A new state law is expected to provide relief to government budgets in mandated health care costs for inmates, a press release said.
Tennessee Senator Mike Bell, R-Riceville, and Anderson County Mayor Terry Frank recently held a news conference in Knoxville to discuss the benefits to taxpayers that will result from the legislation, the release said. They were joined by Candace Allen from the Helen Ross McNabb Center.
The press release said the legislation was a result of a brainstorming session sponsored by the Tennessee Association of Professional Bail Agents in East Tennessee late last year. Sheriffs, district attorneys, county executives, judges, corrections administrators, health professionals, and bail bondsmen representing more than 32 Tennessee counties gathered to discuss the shared concern of jail overcrowding and costs threatening county budgets across the state.
“This new law sets out a framework and legal basis for counties to reduce medical expenses for inmates who receive medical care outside of a jail,” said Bell, who is chairman of the Senate Government Operations Committee. “While it does not solve all the issues surrounding the rapidly- increasing costs of incarceration in Tennessee, it will provide some immediate relief to government budgets that are spending more to address these issues at the detriment of other needs.”
Currently, TennCare is terminated upon a prisoner’s incarceration in state and local jails, meaning taxpayers are required to pay the bill if he or she is transported to a medical facility for treatment.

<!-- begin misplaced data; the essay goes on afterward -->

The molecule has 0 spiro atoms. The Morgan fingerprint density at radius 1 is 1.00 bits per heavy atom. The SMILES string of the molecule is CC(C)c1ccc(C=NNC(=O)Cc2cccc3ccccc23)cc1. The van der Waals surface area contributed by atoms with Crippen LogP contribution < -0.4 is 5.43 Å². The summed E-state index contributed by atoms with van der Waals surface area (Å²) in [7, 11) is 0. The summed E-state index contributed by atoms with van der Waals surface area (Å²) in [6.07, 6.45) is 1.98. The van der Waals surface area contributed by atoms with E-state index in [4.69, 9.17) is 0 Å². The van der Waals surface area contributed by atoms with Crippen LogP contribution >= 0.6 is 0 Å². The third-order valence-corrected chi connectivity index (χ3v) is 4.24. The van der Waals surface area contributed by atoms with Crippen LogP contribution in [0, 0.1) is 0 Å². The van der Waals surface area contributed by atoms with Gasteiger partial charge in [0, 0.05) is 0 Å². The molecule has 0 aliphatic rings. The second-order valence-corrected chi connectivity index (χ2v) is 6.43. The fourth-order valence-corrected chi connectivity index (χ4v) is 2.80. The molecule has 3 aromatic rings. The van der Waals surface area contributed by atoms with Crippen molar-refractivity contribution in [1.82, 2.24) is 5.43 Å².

The new law allows the state and local government to seek reimbursement under Medicaid, with the federal government picking up a maiority of the costs for Medicaid-eligible inmates who are awaiting trial but remain incarcerated because they cannot make bail, as well as those who are admitted to inpatient health care facilities for more ihan 24 hours. lt also authorizes local governments to “piggy-back” on state contracts to manage pharmacy benefits, with the savings being remitted back to them, the release said.
“State prisons and county jails are an ever-expanding cost that governments across Tennessee are struggling to manage,” Frank said. “This new law allows us to tap into federal funds which are available to help with these constitutionally mandated needs, to give our local taxpayers relief.”
Bell said about a dozen states are already receiving reimbursements under these scenarios, and a dozen more are considering similar measures. Similar legislation approved in North Carolina saved taxpayers in that state more than $100 million in healthcare costs for prisoners, the release said.
See the full press release and background information here: Inmate Health Care Costs.
Besides Bell and Frank, others who attended the press conference included Senator Becky Duncan Massey, R-Knoxville; Representative John Ragan, R-Oak Ridge, Knox County Sheriff J.J. Jones, Knox County Sheriff’s Assistant Chief Deputy Lee Tramel, Tennessee Association of Professional Bail Agents President Charlie White, and lobbyist William “Bill” Nolan.